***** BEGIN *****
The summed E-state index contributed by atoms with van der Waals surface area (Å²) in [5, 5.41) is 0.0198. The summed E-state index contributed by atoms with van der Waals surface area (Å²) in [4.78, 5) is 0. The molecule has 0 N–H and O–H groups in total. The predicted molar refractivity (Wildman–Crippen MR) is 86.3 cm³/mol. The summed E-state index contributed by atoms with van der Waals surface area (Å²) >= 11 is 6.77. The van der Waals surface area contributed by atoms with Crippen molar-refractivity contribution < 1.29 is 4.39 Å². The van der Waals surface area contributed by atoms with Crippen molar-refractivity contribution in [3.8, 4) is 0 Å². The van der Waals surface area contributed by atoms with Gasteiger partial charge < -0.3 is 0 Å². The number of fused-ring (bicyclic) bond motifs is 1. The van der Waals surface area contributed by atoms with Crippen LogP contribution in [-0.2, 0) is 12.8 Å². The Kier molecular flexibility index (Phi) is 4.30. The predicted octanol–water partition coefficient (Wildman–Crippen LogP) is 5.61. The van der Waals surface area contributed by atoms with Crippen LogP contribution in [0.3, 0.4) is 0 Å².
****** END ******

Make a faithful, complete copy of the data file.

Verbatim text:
The summed E-state index contributed by atoms with van der Waals surface area (Å²) in [5, 5.41) is 0.0198. The summed E-state index contributed by atoms with van der Waals surface area (Å²) in [4.78, 5) is 0. The molecule has 0 N–H and O–H groups in total. The predicted molar refractivity (Wildman–Crippen MR) is 86.3 cm³/mol. The summed E-state index contributed by atoms with van der Waals surface area (Å²) >= 11 is 6.77. The van der Waals surface area contributed by atoms with Crippen molar-refractivity contribution < 1.29 is 4.39 Å². The van der Waals surface area contributed by atoms with Crippen molar-refractivity contribution in [3.8, 4) is 0 Å². The van der Waals surface area contributed by atoms with Gasteiger partial charge < -0.3 is 0 Å². The number of fused-ring (bicyclic) bond motifs is 1. The van der Waals surface area contributed by atoms with Crippen LogP contribution in [-0.2, 0) is 12.8 Å². The Kier molecular flexibility index (Phi) is 4.30. The predicted octanol–water partition coefficient (Wildman–Crippen LogP) is 5.61. The van der Waals surface area contributed by atoms with Crippen LogP contribution in [0.3, 0.4) is 0 Å².